The U.S. House of Representatives passed the long anticipated tax reform bill over two weeks ago on Thursday, November 16th. While the new taxation rates for both corporations and individuals have consumed the majority of headline news, the Tax Cuts and Jobs Act also incorporates several divisive provisions which may significantly impact a number of nonprofit institutions. Some of the original terms have been modified since the bill was first unveiled on November 2nd, however the final House legislation still includes certain requirements striking a chord with U.S. colleges and universities as well as other nonprofit institutions.
The Tax Cuts and Jobs Act mandates a new 1.4% excise tax on the net investment income of any private university with endowments of at least 500 students and more than $250,000 per full-time student. Approximately 70 colleges and universities fall within these parameters. Note that this final number reflects a reduction and conciliation from the initial draft in which the 1.4% excise tax would have applied to private higher education endowments with at least $100,000 per full-time student. Under the original terms, the number of impacted colleges and universities was roughly double at an estimated 150 schools.
In the most recent NACUBO-Commonfund Study of Endowments (NCSE), the 805 participating institutions reported endowment assets of $515.1 billion. Notably, the Congressional Research Service underscored the highly concentrated nature of endowment assets with just 11% of institutions holding 74% of all endowment assets. Narrowing the universe to the largest private colleges, the excise tax yields tremendous revenue potential for the U.S. With its $36 billion endowment, the largest in the U.S., Harvard University alone would generate an estimated $2-3 billion of new revenue over the next decade.
Numerous colleges and university associations have actively lobbied against the proposed excise tax citing concerns over the potential financial disruption that may result. Endowments generally support a broad range of critical areas, including financial aid for those students unable to meet tuition obligations, scholarships, student programming, research initiatives and operating expenses. Some fear these new expenses may ultimately lead to more constrained budgets and therefore, higher tuition costs, less financial support and reduced services over time. Though the majority of endowments will not be impacted by the excise tax, the current list includes several smaller private universities and liberal arts colleges, not just the Harvard’s and Yale’s of the U.S.
The House bill includes another key provision causing nonprofits much anxiety. As anticipated from earlier drafts, the standard deduction nearly doubles from $6,350 today to $12,000 for individuals. Married couples filing jointly face a $24,000 standard deduction versus $12,700 currently. The Senate’s current tax plan also aligns with the House on this matter. While some policymakers argue that the middle class will actually up their charitable giving with lower taxes, the sizeable standard deduction increase removes the incentive to itemize. It is estimated that 30% of Americans itemize today and that number would likely fall to as low as 5% under the new standard deductions.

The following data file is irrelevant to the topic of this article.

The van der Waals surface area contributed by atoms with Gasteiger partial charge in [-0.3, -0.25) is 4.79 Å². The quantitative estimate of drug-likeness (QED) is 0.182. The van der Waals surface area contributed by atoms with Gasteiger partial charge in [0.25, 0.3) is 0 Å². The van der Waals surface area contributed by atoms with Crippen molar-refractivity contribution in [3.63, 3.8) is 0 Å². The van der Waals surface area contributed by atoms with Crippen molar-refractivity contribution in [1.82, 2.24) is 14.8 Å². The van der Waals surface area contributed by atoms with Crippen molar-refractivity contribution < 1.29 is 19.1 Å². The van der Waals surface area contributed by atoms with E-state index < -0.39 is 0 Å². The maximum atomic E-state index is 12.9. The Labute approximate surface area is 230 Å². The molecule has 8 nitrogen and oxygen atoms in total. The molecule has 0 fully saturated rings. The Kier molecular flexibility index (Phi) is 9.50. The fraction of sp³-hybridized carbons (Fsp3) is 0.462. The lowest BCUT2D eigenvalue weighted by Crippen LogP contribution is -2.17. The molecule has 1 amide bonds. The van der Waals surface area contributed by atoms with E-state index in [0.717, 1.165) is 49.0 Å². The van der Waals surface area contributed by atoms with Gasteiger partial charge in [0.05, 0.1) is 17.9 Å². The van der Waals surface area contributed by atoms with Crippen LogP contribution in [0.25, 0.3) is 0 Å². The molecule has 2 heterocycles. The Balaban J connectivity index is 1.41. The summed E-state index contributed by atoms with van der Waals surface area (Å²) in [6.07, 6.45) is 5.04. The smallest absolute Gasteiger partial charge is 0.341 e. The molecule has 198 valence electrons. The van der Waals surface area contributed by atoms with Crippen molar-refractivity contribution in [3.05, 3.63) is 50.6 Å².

According to an annual report by the Giving USA Foundation, charitable contributions eclipsed $390 billion last year. Individual giving comprised 72% or $282 billion of that total and all nine major philanthropic sectors realized increases in 2016 from the prior year. With a drastically higher standard deduction and subsequent loss of the charitable deduction for many, nonprofits of all types fear the loss of donations which are often relied upon and necessary for ongoing operations. In addition to offsetting potential cost increases (for example, tuition at universities), providing financial aid and supporting the overall mission, declines in charitable contributions may lead to budget woes and job cuts or worse, jeopardize the viability of the nonprofit institution. The Lilly Family School of Philanthropy at Indiana University estimates a $13.1 billion annual hit to charitable giving as a result of the lower top marginal tax rate and higher standard deduction.
This article in no way serves as a comprehensive review of the 400+ page House legislation and all eyes are on the Senate this week as their own tax plan is dissected. Though the two provisions addressed above pose substantial drawbacks for nonprofit institutions, final tax reform isn’t here quite yet and lofty hurdles remain. In the meantime, we advise ongoing diligence as developments dictate but caution that any short-term investment changes driven by the prospect of tax reform are a recipe for disaster. With updated capital market forecasts and asset allocation modeling on the horizon for most Committees and Boards in early 2018, tax reform, whether clarified or not by year end, presents another reminder to regularly review and scrutinize your current investment strategy, risk budget, spending policy and liquidity requirements. Should nonprofit institutions face a somewhat altered landscape in 2018 and beyond as a result of tax changes, the aforementioned policies may necessitate modifications as a result.
 2016 NACUBO-Commonfund Study of Endowments
 Congressional Research Service College and University Endowments: Overview and Tax Policy Options, December 2, 2015
 Giving USA 2017: The Annual Report on Philanthropy for the Year 2016